Pregnancy after breast cancer treatment

05/2019 MUDr. Renata Koževnikovová
Breast cancer is the most common malignity in female population. Over the past years, incidence hasn't risen as well as prognosis has improved. Although the newly diagnosed women under 40 makes just small part of all cases, with higher age of reproduction start, after-treatment pregnancy has been increasingly frequent question. Available data shows that pregnancy after treatment is safe regardless of type and stage, if started after treatment, respectively after breast cancer diagnose. Pregnancy was observed in patients treated at our center in years 2003-2016. It was recorded 44 pregnancies at 29 women in total. It was born 38 healthy children; 1 dead and 5 gravidities were early terminated. Only one patient died of disease progression, which occurred during pregnancy, other patients are in long term disease remission. Average observation time is 9,5 years. Our observation results confirm after treatment pregnancy safety, according to published data.

Gastric neuroendocrine neoplasms

05/2019 MUDr. Michaela Miškovičová
Gastric neuroendocrine neoplasms are rare lesions consisting of a heterogenous group of neoplasms. The majority of them arise from ECL (enterochromaffin-like) cells - neuroendocrine cells of gastric mucosa, which produce histamin and have the impact on the regulation of gastric secretion. This is why we can call them “ECLomas”. Their incidence is increasing, due to the widespread use of upper digestive endoscopy and the technical refinement of endoscopists. Gastric neuroendocrine neoplasms comprise tumor types of varying pathogenesis, histomorphologic characteristic, biological behavior and prognosis. They can present with clinical symptoms, or can be asymptomatic, carcinoid syndrome is extremely rare. The correct management of patients with gastric neuroendocrine neoplasms can only be proposed when the tumor has been classified by an accurate pathological and clinical evaluation of the patient.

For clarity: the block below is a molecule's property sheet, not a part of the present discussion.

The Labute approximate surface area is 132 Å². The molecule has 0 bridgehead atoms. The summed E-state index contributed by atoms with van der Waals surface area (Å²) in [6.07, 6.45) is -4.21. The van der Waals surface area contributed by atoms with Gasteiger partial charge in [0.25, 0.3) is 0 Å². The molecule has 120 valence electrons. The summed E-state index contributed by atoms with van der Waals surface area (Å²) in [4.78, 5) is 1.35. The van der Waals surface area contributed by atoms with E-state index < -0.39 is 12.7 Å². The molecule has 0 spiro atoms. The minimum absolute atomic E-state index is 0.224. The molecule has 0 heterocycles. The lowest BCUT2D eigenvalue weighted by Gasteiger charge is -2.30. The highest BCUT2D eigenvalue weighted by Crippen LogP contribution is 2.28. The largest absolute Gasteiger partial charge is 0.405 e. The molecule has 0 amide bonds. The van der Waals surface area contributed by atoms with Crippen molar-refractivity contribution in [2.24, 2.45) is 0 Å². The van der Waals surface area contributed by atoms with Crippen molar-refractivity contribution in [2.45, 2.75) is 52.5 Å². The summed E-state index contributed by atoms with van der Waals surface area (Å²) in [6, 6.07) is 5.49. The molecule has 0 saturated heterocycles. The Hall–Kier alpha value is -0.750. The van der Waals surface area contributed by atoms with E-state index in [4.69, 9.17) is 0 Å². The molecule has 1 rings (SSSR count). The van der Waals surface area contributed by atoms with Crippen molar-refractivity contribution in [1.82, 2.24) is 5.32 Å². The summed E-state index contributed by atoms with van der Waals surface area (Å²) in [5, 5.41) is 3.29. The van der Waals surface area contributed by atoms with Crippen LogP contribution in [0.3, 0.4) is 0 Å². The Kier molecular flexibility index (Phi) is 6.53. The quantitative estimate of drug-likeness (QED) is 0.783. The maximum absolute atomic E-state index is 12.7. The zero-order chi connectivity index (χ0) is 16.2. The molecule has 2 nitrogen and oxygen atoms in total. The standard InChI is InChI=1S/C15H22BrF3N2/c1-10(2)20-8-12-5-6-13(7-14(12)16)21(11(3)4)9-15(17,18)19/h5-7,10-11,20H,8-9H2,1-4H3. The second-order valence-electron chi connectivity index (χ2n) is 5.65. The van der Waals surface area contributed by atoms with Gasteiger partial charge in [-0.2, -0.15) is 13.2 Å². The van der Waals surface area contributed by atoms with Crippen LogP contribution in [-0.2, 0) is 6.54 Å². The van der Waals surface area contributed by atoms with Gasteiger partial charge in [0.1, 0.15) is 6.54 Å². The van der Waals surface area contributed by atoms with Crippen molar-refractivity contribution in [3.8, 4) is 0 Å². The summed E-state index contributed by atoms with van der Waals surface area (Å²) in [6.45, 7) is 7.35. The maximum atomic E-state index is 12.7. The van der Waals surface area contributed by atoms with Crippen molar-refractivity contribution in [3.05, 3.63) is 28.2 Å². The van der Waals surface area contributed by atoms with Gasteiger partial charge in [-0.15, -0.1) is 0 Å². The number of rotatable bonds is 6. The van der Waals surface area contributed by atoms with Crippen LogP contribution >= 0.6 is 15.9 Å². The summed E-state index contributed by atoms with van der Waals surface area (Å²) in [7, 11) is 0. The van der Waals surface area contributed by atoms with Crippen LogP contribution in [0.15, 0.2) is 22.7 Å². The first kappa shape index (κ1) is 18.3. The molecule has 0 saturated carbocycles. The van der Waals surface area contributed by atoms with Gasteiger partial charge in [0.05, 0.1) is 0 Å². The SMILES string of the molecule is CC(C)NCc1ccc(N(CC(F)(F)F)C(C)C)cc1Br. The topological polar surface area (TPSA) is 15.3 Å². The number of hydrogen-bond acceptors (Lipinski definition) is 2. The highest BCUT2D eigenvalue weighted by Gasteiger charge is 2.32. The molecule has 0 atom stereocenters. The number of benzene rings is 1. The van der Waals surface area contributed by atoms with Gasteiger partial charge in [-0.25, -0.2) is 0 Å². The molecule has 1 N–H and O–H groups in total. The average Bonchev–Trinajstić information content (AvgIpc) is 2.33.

Adverse events of oncological treatment in a general practitioner’s ambulance

05/2019 MUDr. Jiří Navrátil, Ph.D.
Cancer treatment may be accompanied by a number of side effects. We always try to educate our patients, they are equipped with a telephone emergency number and often also with rescue medication, which they can use in case of problems (antiemetics, antidiarrheals, analgesics, etc.). Nevertheless, there may be situations where patients go with their problems primarily to a general practitioner (they do not use the recommended medication, or the recommended medication is not enough, the patient did not pick up the drugs in the pharmacy and so on). Good cooperation between a general practitioner and an oncologist is therefore very important. The most common side effects of oncological treatment including immunotherapy and their management in general practitioner will be presented in the article.